Look forward by looking back

Look forward by looking back

As businesses look ahead to the easing of lockdown restrictions, energy managers are facing the challenge of how best to prepare their building portfolio for what will likely be a progressive return to normal operations.

Increasingly, facilities management professionals are turning to advanced digital technologies, including artificial intelligence (AI), to ‘map’ different energy consumption scenarios that they can implement quickly as occupier levels change or production ramps up.

Many are looking forward by looking back, using AI to interrogate years’ worth of historic half-hourly gas and electricity data to create multiple energy consumption models that reflect differing prevailing operating conditions. Analysing data on this scale manually would need an army of analysts – but with AI, it can be a matter of hours, even minutes to yield results.

For example, through its AMR DNA service, metering and data services specialists Energy Assets is enabling facilities managers in multiple sectors, including higher education, retail, local authorities and commerce, to use AI to develop accurate scenario planning linked to the status of the pandemic.

This means managers can adapt quickly to changes in COVID rules and be confident that whether it’s a full lockdown, localised tiered restrictions, a ‘COVID-secure’ normal requiring social distancing, or a return to pre-COVID normality, they are in a better place to maintain optimal energy efficiency.

“Through AI-informed scenario planning and reporting, energy managers can apply the correct measures to any given situation in order to minimise energy waste and optimise energy procurement,” said George Catto, Client Services Director at AMR DNA.

In scenario planning, Energy Assets uses kWIQly AI architecture to assimilate two years’ worth of half-hourly gas and electricity meter data into a performance model that can be measured against key criteria to identify waste. Energy waste can result from something as simple as leaving lighting on overnight or, more critically, failing to revise heating schedules when the clocks go back or forward.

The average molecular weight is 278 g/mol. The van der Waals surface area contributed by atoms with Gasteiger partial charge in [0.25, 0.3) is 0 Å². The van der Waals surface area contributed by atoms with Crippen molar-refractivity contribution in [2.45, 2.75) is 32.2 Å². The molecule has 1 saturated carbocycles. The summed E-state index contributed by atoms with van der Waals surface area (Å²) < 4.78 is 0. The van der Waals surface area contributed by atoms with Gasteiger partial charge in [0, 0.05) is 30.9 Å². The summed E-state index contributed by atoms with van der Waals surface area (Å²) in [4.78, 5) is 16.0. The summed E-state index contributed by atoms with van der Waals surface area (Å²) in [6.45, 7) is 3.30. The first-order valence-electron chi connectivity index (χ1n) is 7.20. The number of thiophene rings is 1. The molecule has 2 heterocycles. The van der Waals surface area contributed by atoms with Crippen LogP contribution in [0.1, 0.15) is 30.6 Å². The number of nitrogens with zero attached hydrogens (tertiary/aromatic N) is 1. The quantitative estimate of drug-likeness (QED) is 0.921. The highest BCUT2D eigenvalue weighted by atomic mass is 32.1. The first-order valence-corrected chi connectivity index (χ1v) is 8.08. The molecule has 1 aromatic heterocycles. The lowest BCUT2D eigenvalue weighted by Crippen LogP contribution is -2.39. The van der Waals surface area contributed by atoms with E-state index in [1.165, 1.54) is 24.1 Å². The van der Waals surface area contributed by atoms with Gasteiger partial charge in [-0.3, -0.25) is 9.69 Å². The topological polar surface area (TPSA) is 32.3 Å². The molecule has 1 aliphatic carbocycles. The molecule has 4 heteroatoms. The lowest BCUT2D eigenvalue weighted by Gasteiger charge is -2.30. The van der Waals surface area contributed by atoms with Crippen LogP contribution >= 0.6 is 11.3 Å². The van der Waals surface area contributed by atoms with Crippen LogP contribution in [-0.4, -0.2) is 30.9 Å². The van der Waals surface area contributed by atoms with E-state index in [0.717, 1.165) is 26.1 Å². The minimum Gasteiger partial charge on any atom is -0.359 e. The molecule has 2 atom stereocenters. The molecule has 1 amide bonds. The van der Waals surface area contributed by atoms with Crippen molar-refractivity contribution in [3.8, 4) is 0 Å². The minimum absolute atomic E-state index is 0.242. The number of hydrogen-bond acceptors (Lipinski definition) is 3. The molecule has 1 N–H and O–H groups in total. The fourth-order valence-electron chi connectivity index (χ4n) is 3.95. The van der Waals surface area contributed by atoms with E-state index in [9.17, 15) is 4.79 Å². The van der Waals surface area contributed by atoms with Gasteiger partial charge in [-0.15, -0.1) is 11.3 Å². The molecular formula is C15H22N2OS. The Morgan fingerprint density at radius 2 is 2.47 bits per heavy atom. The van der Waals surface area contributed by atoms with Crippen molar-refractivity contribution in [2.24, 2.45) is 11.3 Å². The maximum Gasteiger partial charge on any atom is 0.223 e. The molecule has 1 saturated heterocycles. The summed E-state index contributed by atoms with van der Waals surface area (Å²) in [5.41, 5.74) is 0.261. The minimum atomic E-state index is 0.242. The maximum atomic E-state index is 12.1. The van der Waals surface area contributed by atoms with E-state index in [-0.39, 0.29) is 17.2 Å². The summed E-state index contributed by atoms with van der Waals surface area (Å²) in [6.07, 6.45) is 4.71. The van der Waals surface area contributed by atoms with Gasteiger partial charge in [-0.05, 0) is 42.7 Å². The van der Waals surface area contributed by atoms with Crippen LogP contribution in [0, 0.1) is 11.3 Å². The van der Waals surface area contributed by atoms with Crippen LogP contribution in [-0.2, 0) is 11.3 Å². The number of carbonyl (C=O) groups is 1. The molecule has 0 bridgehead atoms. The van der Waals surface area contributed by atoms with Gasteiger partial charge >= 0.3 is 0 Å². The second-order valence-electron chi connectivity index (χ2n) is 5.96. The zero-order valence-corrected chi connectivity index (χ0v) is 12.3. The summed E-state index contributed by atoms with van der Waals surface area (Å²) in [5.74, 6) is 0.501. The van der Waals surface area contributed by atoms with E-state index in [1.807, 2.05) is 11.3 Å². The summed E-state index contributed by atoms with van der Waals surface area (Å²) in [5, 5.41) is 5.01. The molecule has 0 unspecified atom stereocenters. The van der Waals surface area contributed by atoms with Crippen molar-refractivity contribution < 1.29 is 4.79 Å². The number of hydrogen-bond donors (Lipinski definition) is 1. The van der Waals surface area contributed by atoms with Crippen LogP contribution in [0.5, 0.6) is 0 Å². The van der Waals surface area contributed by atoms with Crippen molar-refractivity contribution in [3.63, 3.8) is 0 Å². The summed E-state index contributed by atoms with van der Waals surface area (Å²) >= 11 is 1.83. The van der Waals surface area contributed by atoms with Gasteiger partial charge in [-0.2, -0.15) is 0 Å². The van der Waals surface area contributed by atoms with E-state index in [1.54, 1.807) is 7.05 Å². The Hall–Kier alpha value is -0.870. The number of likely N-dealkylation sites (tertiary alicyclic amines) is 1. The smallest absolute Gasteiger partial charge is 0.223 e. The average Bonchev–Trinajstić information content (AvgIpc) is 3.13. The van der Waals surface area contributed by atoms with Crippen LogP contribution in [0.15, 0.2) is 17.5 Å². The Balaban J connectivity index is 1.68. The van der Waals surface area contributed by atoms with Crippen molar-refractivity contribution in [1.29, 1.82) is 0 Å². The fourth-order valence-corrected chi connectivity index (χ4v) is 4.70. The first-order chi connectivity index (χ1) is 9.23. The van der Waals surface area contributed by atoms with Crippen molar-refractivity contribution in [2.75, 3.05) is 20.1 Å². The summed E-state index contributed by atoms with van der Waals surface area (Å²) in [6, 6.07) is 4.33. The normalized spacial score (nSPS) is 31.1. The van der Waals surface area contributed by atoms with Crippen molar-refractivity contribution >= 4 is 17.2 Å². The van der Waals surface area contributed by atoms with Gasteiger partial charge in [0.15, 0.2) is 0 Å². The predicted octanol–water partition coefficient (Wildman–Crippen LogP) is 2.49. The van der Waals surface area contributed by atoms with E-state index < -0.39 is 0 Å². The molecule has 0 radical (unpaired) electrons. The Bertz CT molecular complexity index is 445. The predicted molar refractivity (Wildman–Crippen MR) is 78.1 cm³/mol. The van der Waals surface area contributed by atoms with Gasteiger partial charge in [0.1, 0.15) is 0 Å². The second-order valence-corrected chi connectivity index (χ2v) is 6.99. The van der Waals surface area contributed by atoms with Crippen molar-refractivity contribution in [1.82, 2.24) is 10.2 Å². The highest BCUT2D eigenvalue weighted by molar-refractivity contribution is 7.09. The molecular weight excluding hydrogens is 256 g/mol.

Identifying and eradicating this waste can be a particularly pressing challenge in an environment of change, when building occupancy levels are fluctuating. In any portfolio, site-by-site performance varies with respect to its indicators, benchmarks and relative to prior performance.  For example, by how much consumption falls overnight.

In the case of AMR DNA, AI finds and flags up areas for energy efficiency improvement because the system progressively ‘learns’ what best performance looks like.

From this benchmark, energy managers can use the AI-driven model to develop building profiles that fit multiple contingency planning scenarios and to sharpen their energy procurement strategies.

Says George Catto: “Managing energy efficiency boils down to doing only what is necessary at least cost. Since Covid-19, ‘what is necessary’ has changed, as have metrics of cost. Pre-pandemic it was enough to measure and predict kWh in terms of normal operations and interpret cost around carbon impact and money.

“Rarely was health considered a ‘cost factor’. However, requirements to keep a building healthy have changed, and not in one dimension. Today, COVID means that energy and facilities managers need to take account of ideal temperatures, air-change rates, humidity, fresh-air circulation, heat recovery strategy and even comfort.  Why comfort? – because breathing through PPE changes ambient requirements.”